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SPEC Kit 336: Responsible Conduct of Research Training (September 2013)

SPEC Kit 336 explores research libraries’ participation in institutional efforts to train faculty, staff, students, and other researchers in the principles of responsible conduct of research (RCR) and ethical research practices. The survey includes questions on the institution’s training activities, on training roles currently undertaken by librarians, and on librarians’ willingness to expand instruction into the arena of responsible conduct of research. The SPEC Kit includes examples of RCR websites, citation management guides, and RCR workshop and tutorial materials, and information about academic integrity and plagiarism, using copyrighted materials, data management, and research animal welfare.

This publication is available for purchase in both print and online versions. Download the spec-kit-purchase-options-2013.pdf  for complete pricing and purchase options information.

Link to the online SPEC Kit 336 on the ARL Digital Publications website.

 
 

Columbia’s James Neal Testifies before US House Judiciary Subcommittee Hearing on Preservation and Reuse of Copyrighted Works

james-g-nealJames G. NealOn Wednesday, April 2, 2014, the US House Committee on the Judiciary, Subcommittee on Courts, Intellectual Property, and the Internet continued its copyright review. This hearing focused on “Preservation and Reuse of Copyrighted Works” with six panelists: Gregory Lukow (chief, Packard Campus for Audio Visual Conservation, Library of Congress), Richard Rudick (co-chair, Section 108 Study Group), James G. Neal (vice president for information services and university librarian, Columbia University), Jan Constantine (general counsel, the Authors Guild), Michael C. Donaldson (partner, Donaldson + Callif, LLP, on behalf of Film Independent and International Documentary Association), and Jeffry Sedlik (president and chief executive officer, PLUS Coalition). Written testimony from each witness is available on the House Judiciary Committee website.

James Neal’s statement (PDF), endorsed by the Library Copyright Alliance (LCA), provides that the “overarching point is that the existing statutory framework, which combines the specific library exceptions in Section 108 with the flexible fair use right, works well for libraries, and does not require amendment.” In reaching this point, the written statement goes through four issues: (1) the importance of library preservation, (2) how the library exceptions under Section 108 supplement rather than supplant fair use, (3) the diminished need for orphan works legislation, and (4) perspective on the HathiTrust case.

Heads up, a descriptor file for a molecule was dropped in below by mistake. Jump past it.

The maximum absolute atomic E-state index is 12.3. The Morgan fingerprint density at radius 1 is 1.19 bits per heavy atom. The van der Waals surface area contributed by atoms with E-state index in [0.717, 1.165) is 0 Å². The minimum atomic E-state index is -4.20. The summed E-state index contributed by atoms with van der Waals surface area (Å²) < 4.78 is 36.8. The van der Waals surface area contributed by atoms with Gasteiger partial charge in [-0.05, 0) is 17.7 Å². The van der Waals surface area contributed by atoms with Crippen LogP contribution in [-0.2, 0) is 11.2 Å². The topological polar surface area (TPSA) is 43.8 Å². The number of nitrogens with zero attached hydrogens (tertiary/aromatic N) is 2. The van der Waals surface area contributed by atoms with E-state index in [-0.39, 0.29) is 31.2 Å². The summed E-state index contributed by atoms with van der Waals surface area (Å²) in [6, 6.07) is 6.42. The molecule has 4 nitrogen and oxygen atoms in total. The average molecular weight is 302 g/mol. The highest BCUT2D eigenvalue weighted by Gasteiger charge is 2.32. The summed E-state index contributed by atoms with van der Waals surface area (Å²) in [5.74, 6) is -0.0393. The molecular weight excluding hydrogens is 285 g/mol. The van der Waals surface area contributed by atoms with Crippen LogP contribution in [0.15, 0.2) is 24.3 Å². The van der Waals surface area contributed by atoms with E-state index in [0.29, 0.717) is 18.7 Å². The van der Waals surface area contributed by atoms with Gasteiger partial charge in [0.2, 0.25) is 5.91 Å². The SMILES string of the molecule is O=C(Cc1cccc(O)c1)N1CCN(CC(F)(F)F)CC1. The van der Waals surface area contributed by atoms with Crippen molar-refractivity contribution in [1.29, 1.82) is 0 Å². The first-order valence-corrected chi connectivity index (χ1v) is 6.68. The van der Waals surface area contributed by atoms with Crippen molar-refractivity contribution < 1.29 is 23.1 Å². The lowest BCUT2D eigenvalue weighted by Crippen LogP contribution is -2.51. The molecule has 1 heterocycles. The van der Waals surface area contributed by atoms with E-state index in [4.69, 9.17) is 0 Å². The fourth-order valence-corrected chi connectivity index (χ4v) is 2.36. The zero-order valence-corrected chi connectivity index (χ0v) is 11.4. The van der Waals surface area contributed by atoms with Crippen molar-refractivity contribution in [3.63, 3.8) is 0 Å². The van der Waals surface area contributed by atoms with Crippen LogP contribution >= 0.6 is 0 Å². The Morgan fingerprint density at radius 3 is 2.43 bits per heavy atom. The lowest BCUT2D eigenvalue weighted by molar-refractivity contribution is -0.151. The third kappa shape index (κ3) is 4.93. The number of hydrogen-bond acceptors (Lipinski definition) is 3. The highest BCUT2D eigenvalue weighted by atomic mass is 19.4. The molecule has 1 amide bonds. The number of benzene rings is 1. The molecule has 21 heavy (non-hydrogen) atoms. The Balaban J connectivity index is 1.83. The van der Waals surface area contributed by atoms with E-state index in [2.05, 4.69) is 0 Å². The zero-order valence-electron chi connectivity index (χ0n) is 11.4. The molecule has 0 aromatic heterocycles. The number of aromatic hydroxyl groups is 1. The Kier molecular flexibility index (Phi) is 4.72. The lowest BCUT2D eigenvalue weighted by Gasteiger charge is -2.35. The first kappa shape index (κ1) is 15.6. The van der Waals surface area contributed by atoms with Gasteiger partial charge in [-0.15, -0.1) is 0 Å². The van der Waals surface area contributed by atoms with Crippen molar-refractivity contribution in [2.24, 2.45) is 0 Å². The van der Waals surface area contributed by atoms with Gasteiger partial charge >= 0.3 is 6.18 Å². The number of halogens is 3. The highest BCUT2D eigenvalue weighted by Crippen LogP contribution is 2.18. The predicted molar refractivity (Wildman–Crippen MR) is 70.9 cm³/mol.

The Good News about Library Fair Use (infographic)

This infographic by ARL, American University's (AU) Washington College of Law, and AU's School of Communication shows how and why libraries should use the Code of Best Practices in Fair Use for Academic and Research Libraries.

Infographic downloads:

 
 

Restrictions on the Waiver of Rights

Jonathan Band and Deborah Goldman provide examples of statutory limitations on contractual waivers of rights. These examples come from the US Code; the New York and California Codes; uniform acts; and the European Union. They provide ample precedent for Congress to adopt restrictions on the enforcement of contractual terms that attempt to limit exceptions to the Copyright Act such as first sale or fair use.    


pdf restrictions_waiver_rights_08152013.pdf  
 


 
 

Library Copyright Alliance Comments on EU Consultation on Copyright Rules

european-union-flagimage © Rock CohenOn March 3, 2014, the Library Copyright Alliance (LCA) submitted a response (PDF) to the European Union (EU) consultation on the review of copyright rules. The EU website provided a list of 80 questions for stakeholders to answer; the LCA response focuses on those questions most relevant to the library community. The categories of questions to which LCA responded cover digital transmissions, term of protection, limitations and exceptions, preservation and archiving, e-lending, mass digitization, teaching, research, and access for persons with disabilities.

 
 
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